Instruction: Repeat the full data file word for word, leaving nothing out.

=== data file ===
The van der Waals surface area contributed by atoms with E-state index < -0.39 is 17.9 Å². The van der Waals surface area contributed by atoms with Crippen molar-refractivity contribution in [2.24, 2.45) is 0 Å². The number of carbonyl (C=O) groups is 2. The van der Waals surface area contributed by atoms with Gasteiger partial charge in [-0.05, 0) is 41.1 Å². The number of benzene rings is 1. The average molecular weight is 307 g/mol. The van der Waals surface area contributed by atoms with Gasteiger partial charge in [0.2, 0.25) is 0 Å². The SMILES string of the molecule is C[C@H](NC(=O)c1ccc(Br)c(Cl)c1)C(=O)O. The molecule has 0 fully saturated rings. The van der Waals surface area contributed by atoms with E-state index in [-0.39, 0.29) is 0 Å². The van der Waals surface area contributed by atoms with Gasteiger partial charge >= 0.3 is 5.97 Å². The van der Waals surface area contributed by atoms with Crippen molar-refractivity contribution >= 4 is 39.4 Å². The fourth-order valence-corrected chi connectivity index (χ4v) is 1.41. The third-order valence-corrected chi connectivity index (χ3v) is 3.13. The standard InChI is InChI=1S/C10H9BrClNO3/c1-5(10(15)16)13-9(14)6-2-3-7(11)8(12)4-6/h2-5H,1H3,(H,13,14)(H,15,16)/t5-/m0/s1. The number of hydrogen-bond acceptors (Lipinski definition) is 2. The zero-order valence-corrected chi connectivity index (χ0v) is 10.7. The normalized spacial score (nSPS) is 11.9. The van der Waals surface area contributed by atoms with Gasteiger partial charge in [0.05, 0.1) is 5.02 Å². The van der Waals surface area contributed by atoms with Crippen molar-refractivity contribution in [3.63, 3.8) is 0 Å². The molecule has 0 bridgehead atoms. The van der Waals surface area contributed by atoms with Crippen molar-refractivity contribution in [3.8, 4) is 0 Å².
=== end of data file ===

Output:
The van der Waals surface area contributed by atoms with E-state index < -0.39 is 17.9 Å². The van der Waals surface area contributed by atoms with Crippen molar-refractivity contribution in [2.24, 2.45) is 0 Å². The number of carbonyl (C=O) groups is 2. The van der Waals surface area contributed by atoms with Gasteiger partial charge in [-0.05, 0) is 41.1 Å². The number of benzene rings is 1. The average molecular weight is 307 g/mol. The van der Waals surface area contributed by atoms with Gasteiger partial charge in [0.2, 0.25) is 0 Å². The SMILES string of the molecule is C[C@H](NC(=O)c1ccc(Br)c(Cl)c1)C(=O)O. The molecule has 0 fully saturated rings. The van der Waals surface area contributed by atoms with E-state index in [-0.39, 0.29) is 0 Å². The van der Waals surface area contributed by atoms with Gasteiger partial charge >= 0.3 is 5.97 Å². The van der Waals surface area contributed by atoms with Crippen molar-refractivity contribution >= 4 is 39.4 Å². The fourth-order valence-corrected chi connectivity index (χ4v) is 1.41. The third-order valence-corrected chi connectivity index (χ3v) is 3.13. The standard InChI is InChI=1S/C10H9BrClNO3/c1-5(10(15)16)13-9(14)6-2-3-7(11)8(12)4-6/h2-5H,1H3,(H,13,14)(H,15,16)/t5-/m0/s1. The number of hydrogen-bond acceptors (Lipinski definition) is 2. The zero-order valence-corrected chi connectivity index (χ0v) is 10.7. The normalized spacial score (nSPS) is 11.9. The van der Waals surface area contributed by atoms with Gasteiger partial charge in [0.05, 0.1) is 5.02 Å². The van der Waals surface area contributed by atoms with Crippen molar-refractivity contribution in [3.63, 3.8) is 0 Å². The molecule has 0 bridgehead atoms. The van der Waals surface area contributed by atoms with Crippen molar-refractivity contribution in [3.8, 4) is 0 Å².